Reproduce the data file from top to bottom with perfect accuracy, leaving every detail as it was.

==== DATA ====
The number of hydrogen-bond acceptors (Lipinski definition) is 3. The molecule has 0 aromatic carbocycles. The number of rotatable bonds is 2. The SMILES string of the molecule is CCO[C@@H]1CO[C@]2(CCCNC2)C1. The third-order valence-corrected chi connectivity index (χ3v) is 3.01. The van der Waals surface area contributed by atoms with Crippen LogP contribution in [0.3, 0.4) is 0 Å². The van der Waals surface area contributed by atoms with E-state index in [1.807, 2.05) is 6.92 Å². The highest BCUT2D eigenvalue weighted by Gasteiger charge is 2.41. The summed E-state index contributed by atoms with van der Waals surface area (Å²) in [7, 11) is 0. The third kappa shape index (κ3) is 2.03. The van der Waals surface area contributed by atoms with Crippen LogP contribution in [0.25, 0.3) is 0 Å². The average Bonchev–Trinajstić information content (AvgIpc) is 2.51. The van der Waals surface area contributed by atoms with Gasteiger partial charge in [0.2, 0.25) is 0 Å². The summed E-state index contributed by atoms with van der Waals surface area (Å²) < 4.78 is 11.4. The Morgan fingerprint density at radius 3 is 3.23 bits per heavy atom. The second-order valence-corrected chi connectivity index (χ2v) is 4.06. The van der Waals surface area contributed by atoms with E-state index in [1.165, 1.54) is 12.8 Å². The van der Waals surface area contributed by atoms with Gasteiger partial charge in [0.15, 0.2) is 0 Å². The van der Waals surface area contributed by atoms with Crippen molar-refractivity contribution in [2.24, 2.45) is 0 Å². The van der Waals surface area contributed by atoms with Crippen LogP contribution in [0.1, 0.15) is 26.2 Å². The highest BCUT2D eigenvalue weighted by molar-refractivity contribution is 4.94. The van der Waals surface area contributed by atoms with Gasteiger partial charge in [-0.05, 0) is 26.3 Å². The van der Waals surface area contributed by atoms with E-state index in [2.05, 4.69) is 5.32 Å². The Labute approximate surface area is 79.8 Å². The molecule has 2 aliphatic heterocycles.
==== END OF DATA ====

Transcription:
The number of hydrogen-bond acceptors (Lipinski definition) is 3. The molecule has 0 aromatic carbocycles. The number of rotatable bonds is 2. The SMILES string of the molecule is CCO[C@@H]1CO[C@]2(CCCNC2)C1. The third-order valence-corrected chi connectivity index (χ3v) is 3.01. The van der Waals surface area contributed by atoms with Crippen LogP contribution in [0.3, 0.4) is 0 Å². The van der Waals surface area contributed by atoms with E-state index in [1.807, 2.05) is 6.92 Å². The highest BCUT2D eigenvalue weighted by Gasteiger charge is 2.41. The summed E-state index contributed by atoms with van der Waals surface area (Å²) in [7, 11) is 0. The third kappa shape index (κ3) is 2.03. The van der Waals surface area contributed by atoms with Crippen LogP contribution in [0.25, 0.3) is 0 Å². The average Bonchev–Trinajstić information content (AvgIpc) is 2.51. The van der Waals surface area contributed by atoms with Gasteiger partial charge in [0.2, 0.25) is 0 Å². The summed E-state index contributed by atoms with van der Waals surface area (Å²) < 4.78 is 11.4. The Morgan fingerprint density at radius 3 is 3.23 bits per heavy atom. The second-order valence-corrected chi connectivity index (χ2v) is 4.06. The van der Waals surface area contributed by atoms with E-state index in [1.165, 1.54) is 12.8 Å². The van der Waals surface area contributed by atoms with Gasteiger partial charge in [0.15, 0.2) is 0 Å². The van der Waals surface area contributed by atoms with Crippen molar-refractivity contribution in [2.24, 2.45) is 0 Å². The van der Waals surface area contributed by atoms with Crippen LogP contribution in [0.1, 0.15) is 26.2 Å². The highest BCUT2D eigenvalue weighted by molar-refractivity contribution is 4.94. The van der Waals surface area contributed by atoms with Gasteiger partial charge in [-0.05, 0) is 26.3 Å². The van der Waals surface area contributed by atoms with E-state index in [2.05, 4.69) is 5.32 Å². The Labute approximate surface area is 79.8 Å². The molecule has 2 aliphatic heterocycles.